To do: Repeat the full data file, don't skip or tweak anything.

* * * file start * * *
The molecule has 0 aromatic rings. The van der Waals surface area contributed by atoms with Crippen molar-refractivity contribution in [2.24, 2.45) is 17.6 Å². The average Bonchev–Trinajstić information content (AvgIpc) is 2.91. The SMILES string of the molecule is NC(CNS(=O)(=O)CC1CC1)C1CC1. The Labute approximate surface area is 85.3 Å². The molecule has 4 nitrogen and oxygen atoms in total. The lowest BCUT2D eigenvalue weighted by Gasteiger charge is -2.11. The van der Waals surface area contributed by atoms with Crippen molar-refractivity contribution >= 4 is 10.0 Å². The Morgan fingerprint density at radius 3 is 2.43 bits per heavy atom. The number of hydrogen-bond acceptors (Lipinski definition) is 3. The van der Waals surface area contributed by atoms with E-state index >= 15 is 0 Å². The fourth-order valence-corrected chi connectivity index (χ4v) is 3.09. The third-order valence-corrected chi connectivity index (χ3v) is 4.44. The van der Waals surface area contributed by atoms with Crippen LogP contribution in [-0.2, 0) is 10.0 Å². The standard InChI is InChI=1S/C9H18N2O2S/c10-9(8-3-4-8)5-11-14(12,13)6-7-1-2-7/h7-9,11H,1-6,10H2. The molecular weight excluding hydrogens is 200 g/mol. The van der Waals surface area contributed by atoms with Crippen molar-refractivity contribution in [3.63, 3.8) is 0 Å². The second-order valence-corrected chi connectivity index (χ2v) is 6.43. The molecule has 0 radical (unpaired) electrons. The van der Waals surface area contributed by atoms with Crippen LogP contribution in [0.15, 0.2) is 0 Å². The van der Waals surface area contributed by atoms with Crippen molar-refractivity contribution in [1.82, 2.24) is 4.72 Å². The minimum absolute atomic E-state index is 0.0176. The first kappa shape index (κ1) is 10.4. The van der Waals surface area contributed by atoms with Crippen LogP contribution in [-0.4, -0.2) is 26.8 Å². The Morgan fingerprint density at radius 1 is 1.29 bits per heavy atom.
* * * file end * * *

The molecule has 0 aromatic rings. The van der Waals surface area contributed by atoms with Crippen molar-refractivity contribution in [2.24, 2.45) is 17.6 Å². The average Bonchev–Trinajstić information content (AvgIpc) is 2.91. The SMILES string of the molecule is NC(CNS(=O)(=O)CC1CC1)C1CC1. The Labute approximate surface area is 85.3 Å². The molecule has 4 nitrogen and oxygen atoms in total. The lowest BCUT2D eigenvalue weighted by Gasteiger charge is -2.11. The van der Waals surface area contributed by atoms with Crippen molar-refractivity contribution >= 4 is 10.0 Å². The Morgan fingerprint density at radius 3 is 2.43 bits per heavy atom. The number of hydrogen-bond acceptors (Lipinski definition) is 3. The van der Waals surface area contributed by atoms with E-state index >= 15 is 0 Å². The fourth-order valence-corrected chi connectivity index (χ4v) is 3.09. The third-order valence-corrected chi connectivity index (χ3v) is 4.44. The van der Waals surface area contributed by atoms with Crippen LogP contribution in [-0.2, 0) is 10.0 Å². The standard InChI is InChI=1S/C9H18N2O2S/c10-9(8-3-4-8)5-11-14(12,13)6-7-1-2-7/h7-9,11H,1-6,10H2. The molecular weight excluding hydrogens is 200 g/mol. The van der Waals surface area contributed by atoms with Crippen molar-refractivity contribution in [3.63, 3.8) is 0 Å². The second-order valence-corrected chi connectivity index (χ2v) is 6.43. The molecule has 0 radical (unpaired) electrons. The van der Waals surface area contributed by atoms with Crippen LogP contribution in [0.15, 0.2) is 0 Å². The van der Waals surface area contributed by atoms with Crippen molar-refractivity contribution in [1.82, 2.24) is 4.72 Å². The minimum absolute atomic E-state index is 0.0176. The first kappa shape index (κ1) is 10.4. The van der Waals surface area contributed by atoms with Crippen LogP contribution in [-0.4, -0.2) is 26.8 Å². The Morgan fingerprint density at radius 1 is 1.29 bits per heavy atom.